Opinion: Dress code gender inequality

by Cougar News Contributor 651 views0

By Karen Esparza

There are many undeniable inequalities among both genders that every single one of you have been subjected to at least once throughout your life. Though we have come a long way as a society, there is still much more that needs improving. Gender inequality in school dress codes in the k-12 system has been gaining more and more attention in recent years. This is predominantly due to the outrage of female students and their parents regarding double standards and harsher punishments on dress code “violations”.

School dress codes normally consist of the prohibition of articles of clothing containing profanities, nudity, violence and anything of that nature– for boys. Now, for girls, crop tops, short shorts, low-cut blouses, tube tops, spaghetti straps, backless tops and torn or ripped clothing are considered inappropriate.

DFY IT picTo clarify, the problem isn’t within the dress code policy itself, it is with the reasoning and execution of it. The dress code policies directed toward boys prohibit articles of clothing that are deemed inappropriate for boys to wear at a school. But, the dress code policies directed toward girls are intended to keep them from dressing in a manner which has been deemed as a “distraction” for the boys.

“I have been sent home twice for what I was wearing. And, each time, it was completely unfair. I was wearing a shirt that was cut up from the sides to make it into a tank top with a sports bra under it. I spoke to the assistant principal and he told me I had to go home and change. But, it’s pretty funny, as we were driving across campus in her golf cart, we passed by a guy wearing a shirt cut up exactly like mine and the yard duty didn’t even bat an eye. It really is a huge double standard.” said Kylie Meritt, a student and Golden Valley High School.

The issue with displaying a girl’s “exposed” body as an educational distraction or as something inappropriate is that it teaches them to them to feel uncomfortable in the bodies that they’re in, it degrades the importance of their education and fuels rape culture.  When a girl is sent home because of what she was wearing, they are taught that their education is not as important and isn’t as valued as their male classmates. Because, when a girl dresses inappropriately in a classroom, she is interrupting the boys’ learning and should be punished; but when boys are leering at girl, it was her fault for dressing the way that she did and “boys will be boys”. This kind of behavior is inexcusable.

A campus supervisor at West Ranch High School who wished to not be named stated, “There’s a reason why dress codes are the way that they are. Bras, boobs and any kind of exposed skin distracts boys and makes male teachers uncomfortable. It’s not body shaming. It’s just the way that it is.”

Photo by Zoe Weiman. Pictured (left to right): Joanne Moreno, Nolan Dunnahoo, Sadia Fahimul, Emily Morris, Sabrina Tran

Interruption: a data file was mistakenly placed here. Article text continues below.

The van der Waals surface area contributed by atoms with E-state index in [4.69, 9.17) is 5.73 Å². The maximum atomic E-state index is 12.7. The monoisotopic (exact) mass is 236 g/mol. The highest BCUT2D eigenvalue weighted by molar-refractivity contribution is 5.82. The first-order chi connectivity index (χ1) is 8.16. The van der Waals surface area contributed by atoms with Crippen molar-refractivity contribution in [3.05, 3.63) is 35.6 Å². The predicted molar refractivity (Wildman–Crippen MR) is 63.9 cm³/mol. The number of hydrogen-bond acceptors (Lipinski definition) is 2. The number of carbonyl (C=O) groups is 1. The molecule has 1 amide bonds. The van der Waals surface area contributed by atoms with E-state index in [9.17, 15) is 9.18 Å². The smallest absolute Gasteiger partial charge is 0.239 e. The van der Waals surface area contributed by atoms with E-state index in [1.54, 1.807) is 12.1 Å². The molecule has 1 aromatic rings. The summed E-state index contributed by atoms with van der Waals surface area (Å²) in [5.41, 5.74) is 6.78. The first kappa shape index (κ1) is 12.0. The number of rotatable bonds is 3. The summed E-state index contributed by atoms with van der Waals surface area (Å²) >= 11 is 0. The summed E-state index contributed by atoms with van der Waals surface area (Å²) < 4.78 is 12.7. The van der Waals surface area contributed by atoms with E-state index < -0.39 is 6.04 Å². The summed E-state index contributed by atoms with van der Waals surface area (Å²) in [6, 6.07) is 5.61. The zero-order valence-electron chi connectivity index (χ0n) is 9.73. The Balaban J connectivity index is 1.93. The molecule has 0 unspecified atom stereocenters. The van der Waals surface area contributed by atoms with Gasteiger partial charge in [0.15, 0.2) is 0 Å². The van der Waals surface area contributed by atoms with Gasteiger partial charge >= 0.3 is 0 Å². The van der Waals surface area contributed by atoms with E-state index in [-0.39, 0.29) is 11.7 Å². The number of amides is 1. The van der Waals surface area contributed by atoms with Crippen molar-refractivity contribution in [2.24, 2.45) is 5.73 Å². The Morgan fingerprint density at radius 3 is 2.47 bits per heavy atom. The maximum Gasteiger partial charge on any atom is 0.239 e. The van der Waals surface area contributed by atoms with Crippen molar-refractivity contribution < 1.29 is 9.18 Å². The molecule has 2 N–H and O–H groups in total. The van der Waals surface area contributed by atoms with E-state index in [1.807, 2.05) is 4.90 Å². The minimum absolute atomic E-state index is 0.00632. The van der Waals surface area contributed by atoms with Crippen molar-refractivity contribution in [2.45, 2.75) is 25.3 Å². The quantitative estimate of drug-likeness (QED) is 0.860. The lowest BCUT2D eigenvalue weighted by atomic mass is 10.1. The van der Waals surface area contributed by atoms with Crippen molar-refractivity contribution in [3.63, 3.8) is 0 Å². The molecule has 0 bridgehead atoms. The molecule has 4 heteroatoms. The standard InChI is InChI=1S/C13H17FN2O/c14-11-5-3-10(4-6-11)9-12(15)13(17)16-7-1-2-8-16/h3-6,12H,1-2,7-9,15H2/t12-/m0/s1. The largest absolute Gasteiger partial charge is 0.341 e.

Photo by Zoe Weiman. Pictured (left to right): Joanne Moreno, Nolan Dunnahoo, Sadia Fahimul, Emily Morris, Sabrina Tran

Because of all these double standards, it becomes ingrained in your mind that any woman who proudly shows her body, is perceived negatively by most of society. Rather than teaching self love and respect, we are instilling scrutiny and insolence in our children.

“When boys are taught from an early age that a woman’s attire determines the way she should be treated, they grow up to have that, `Did you see what she was wearing? She was asking for it.` And, that is not okay. Boys should be and girls too should be taught to respect someone because they’re people regardless of their attire and physicality. We need teachers and administrators that understand that” said Shayna Laser, a student at College of the Canyons. `

Everyday pieces of clothing such as leggings are continuously being banned in junior high schools and high schools across the country. School administrators have even gone so far as to ban them in certain elementary schools. All that is coming of these bans is the over sexualization of an article of clothing in children as young as elementary school students. An eight year old girl wearing pink-polka-dot leggings to school could not possibly be any more of a distraction any other child wearing literally any other article of clothing.

Sophomore at William S. Hart High School, Brandon Esparza, says “Yeah, I do see a lot more girls sent home from school because of what they are wearing. Usually when a teacher or yard duty doesn’t like a guy is wearing, we just have to go put on our P.E. shirt. I don’t think I have ever actually seen a guy sent home because of something as stupid as clothes now that I think about it. But, every time a teacher sees a girl wearing something she doesn’t approve of, she’ll make it a point to call her out in front of the class or in front of her friends. Which kind of sucks and is unnecessary. And it’s embarrassing. There are probably better ways to go about it, I think.”

Everyday pieces of clothing such as leggings are continuously being banned in junior high schools and high schools across the country. School administrators have even gone so far as to ban them in certain elementary schools. All that is coming of these bans is the over sexualization of an article of clothing in children as young as elementary school students. An eight year old girl wearing pink-polka-dot leggings to school could not possibly be any more of a distraction any other child wearing literally any other article of clothing.

Schools need teach their students to love and respect one another, to value their education and not take that away from someone else because of their own hormone’s and impulsivity, and encourage individuality and self expression.